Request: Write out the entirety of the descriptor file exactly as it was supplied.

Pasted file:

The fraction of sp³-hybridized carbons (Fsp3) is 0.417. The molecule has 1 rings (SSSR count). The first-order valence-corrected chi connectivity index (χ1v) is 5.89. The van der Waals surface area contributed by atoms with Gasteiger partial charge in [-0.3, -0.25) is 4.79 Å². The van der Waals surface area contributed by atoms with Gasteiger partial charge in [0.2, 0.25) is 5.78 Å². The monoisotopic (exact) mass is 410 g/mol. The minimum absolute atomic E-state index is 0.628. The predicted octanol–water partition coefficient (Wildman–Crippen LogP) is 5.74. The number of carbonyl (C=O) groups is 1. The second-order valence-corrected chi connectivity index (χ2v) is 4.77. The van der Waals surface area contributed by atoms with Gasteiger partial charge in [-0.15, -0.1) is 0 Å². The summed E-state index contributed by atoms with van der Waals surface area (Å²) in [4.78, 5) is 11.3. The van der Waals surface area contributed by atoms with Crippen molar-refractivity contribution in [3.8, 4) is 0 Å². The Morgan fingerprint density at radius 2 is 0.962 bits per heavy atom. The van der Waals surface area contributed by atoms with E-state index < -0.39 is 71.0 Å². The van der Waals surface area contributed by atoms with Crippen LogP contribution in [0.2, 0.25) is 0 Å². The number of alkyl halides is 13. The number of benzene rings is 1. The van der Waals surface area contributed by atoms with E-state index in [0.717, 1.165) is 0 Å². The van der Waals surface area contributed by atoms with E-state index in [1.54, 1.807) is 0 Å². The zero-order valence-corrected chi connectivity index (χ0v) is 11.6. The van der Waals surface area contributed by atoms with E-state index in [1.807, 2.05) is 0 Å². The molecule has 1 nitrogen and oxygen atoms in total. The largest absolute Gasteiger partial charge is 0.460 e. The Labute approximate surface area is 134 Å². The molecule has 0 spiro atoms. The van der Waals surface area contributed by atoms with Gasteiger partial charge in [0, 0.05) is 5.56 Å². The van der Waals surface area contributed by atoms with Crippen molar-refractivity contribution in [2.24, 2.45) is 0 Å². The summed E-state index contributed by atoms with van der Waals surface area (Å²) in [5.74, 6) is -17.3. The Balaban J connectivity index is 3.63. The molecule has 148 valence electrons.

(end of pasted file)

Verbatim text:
The fraction of sp³-hybridized carbons (Fsp3) is 0.417. The molecule has 1 rings (SSSR count). The first-order valence-corrected chi connectivity index (χ1v) is 5.89. The van der Waals surface area contributed by atoms with Gasteiger partial charge in [-0.3, -0.25) is 4.79 Å². The van der Waals surface area contributed by atoms with Gasteiger partial charge in [0.2, 0.25) is 5.78 Å². The monoisotopic (exact) mass is 410 g/mol. The minimum absolute atomic E-state index is 0.628. The predicted octanol–water partition coefficient (Wildman–Crippen LogP) is 5.74. The number of carbonyl (C=O) groups is 1. The second-order valence-corrected chi connectivity index (χ2v) is 4.77. The van der Waals surface area contributed by atoms with Gasteiger partial charge in [-0.15, -0.1) is 0 Å². The summed E-state index contributed by atoms with van der Waals surface area (Å²) in [4.78, 5) is 11.3. The van der Waals surface area contributed by atoms with Crippen molar-refractivity contribution in [3.8, 4) is 0 Å². The Morgan fingerprint density at radius 2 is 0.962 bits per heavy atom. The van der Waals surface area contributed by atoms with E-state index < -0.39 is 71.0 Å². The van der Waals surface area contributed by atoms with Crippen LogP contribution in [0.2, 0.25) is 0 Å². The number of alkyl halides is 13. The number of benzene rings is 1. The van der Waals surface area contributed by atoms with E-state index in [0.717, 1.165) is 0 Å². The van der Waals surface area contributed by atoms with E-state index in [1.54, 1.807) is 0 Å². The zero-order valence-corrected chi connectivity index (χ0v) is 11.6. The van der Waals surface area contributed by atoms with E-state index in [1.807, 2.05) is 0 Å². The molecule has 1 nitrogen and oxygen atoms in total. The largest absolute Gasteiger partial charge is 0.460 e. The Labute approximate surface area is 134 Å². The molecule has 0 spiro atoms. The van der Waals surface area contributed by atoms with Gasteiger partial charge in [0, 0.05) is 5.56 Å². The van der Waals surface area contributed by atoms with Crippen molar-refractivity contribution in [2.24, 2.45) is 0 Å². The summed E-state index contributed by atoms with van der Waals surface area (Å²) in [5.74, 6) is -17.3. The Balaban J connectivity index is 3.63. The molecule has 148 valence electrons.